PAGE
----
Organisational learning

John Gray says evaluations of projects or services should look at ways to improve learning

Why do you evaluate projects or services? To demonstrate your accountability? For fundraising purposes? Or to promote organisational learning?

Most managers would probably point to the first two reasons. Evaluations are usually carried out to prove money has been well spent or seek evidence of success. But what about evaluating what you have learned from a project and applying it to help your organisation grow?

Organisational learning is a field of theory and practice well established in international development NGOs and in the private sector, but curiously absent in most third sector organisations in the UK.

All managers will have service development and improvement in mind, but few will be thinking about organisational learning in a formal sense.

As well as generating evidence about specific projects or programmes, organisational learning evaluations develop the capacity of organisations to continue their own learning into the future.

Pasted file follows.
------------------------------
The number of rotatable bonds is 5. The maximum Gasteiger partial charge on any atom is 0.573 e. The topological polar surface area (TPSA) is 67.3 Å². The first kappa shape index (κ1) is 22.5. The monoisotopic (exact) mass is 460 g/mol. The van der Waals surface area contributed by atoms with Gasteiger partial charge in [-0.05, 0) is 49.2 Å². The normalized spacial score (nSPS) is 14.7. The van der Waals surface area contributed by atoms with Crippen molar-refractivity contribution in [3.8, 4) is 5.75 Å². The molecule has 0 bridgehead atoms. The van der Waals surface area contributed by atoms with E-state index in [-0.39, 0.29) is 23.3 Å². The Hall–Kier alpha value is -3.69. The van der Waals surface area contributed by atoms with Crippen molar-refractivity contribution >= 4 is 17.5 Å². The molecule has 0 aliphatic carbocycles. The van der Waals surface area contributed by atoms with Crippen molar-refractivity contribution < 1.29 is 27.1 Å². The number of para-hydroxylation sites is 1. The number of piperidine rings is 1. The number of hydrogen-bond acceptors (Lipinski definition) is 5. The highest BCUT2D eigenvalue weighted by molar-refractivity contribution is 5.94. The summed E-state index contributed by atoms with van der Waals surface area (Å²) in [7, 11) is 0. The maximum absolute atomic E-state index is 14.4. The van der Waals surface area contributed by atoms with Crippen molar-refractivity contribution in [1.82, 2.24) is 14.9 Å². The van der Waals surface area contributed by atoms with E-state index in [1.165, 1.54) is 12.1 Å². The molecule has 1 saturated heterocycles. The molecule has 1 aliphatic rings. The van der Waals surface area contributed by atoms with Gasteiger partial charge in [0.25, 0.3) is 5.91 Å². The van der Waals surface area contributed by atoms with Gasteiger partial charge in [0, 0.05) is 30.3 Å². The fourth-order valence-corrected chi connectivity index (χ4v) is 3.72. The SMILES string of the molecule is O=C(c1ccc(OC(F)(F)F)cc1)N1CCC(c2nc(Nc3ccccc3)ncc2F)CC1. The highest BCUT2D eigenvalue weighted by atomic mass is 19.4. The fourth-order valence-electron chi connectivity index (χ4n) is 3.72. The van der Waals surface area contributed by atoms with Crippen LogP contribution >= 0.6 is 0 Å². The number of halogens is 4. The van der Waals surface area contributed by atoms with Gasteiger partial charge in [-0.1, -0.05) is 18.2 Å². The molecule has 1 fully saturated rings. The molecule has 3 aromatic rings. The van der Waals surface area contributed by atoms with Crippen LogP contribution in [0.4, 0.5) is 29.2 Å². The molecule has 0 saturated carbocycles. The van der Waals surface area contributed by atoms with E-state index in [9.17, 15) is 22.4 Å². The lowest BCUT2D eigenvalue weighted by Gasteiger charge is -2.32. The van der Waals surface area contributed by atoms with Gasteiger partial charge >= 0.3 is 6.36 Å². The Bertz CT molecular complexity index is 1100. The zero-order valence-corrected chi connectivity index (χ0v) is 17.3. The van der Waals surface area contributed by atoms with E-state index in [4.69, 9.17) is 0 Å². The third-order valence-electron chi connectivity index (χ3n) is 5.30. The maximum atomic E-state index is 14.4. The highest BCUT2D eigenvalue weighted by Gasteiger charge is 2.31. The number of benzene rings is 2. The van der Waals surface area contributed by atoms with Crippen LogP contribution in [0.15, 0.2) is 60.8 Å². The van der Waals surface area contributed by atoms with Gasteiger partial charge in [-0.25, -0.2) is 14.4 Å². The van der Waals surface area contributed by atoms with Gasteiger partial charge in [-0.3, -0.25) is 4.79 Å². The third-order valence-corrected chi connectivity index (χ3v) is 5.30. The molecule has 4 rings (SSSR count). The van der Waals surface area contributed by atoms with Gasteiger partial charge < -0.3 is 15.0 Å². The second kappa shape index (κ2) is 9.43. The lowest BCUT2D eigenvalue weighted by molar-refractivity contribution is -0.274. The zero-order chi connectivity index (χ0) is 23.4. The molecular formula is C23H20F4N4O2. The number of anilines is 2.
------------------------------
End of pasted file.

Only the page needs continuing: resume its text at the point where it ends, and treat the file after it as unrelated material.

Managers might plan an evaluation for learning if there are particularly sensitive issues under review, to support a new team or project, or to promote a culture of learning in their organisation.

An evaluation should focus on methods and tools that enhance communication, build capacity, transfer evaluative skills and nurture a reflective culture. An evaluation for learning does not put pressure on the organisation to prove that resources have been well spent. The intention is to leave the organisation better able to monitor itself and reflect and evaluate on its own experience.

Organisations and teams that learn for themselves are more effective and more open to change. This is a valuable capacity, not least in helping prepare organisations for the uncertain future we face.

- John Gray is a member of Framework, a network of consultants working in the not-for-profit sector

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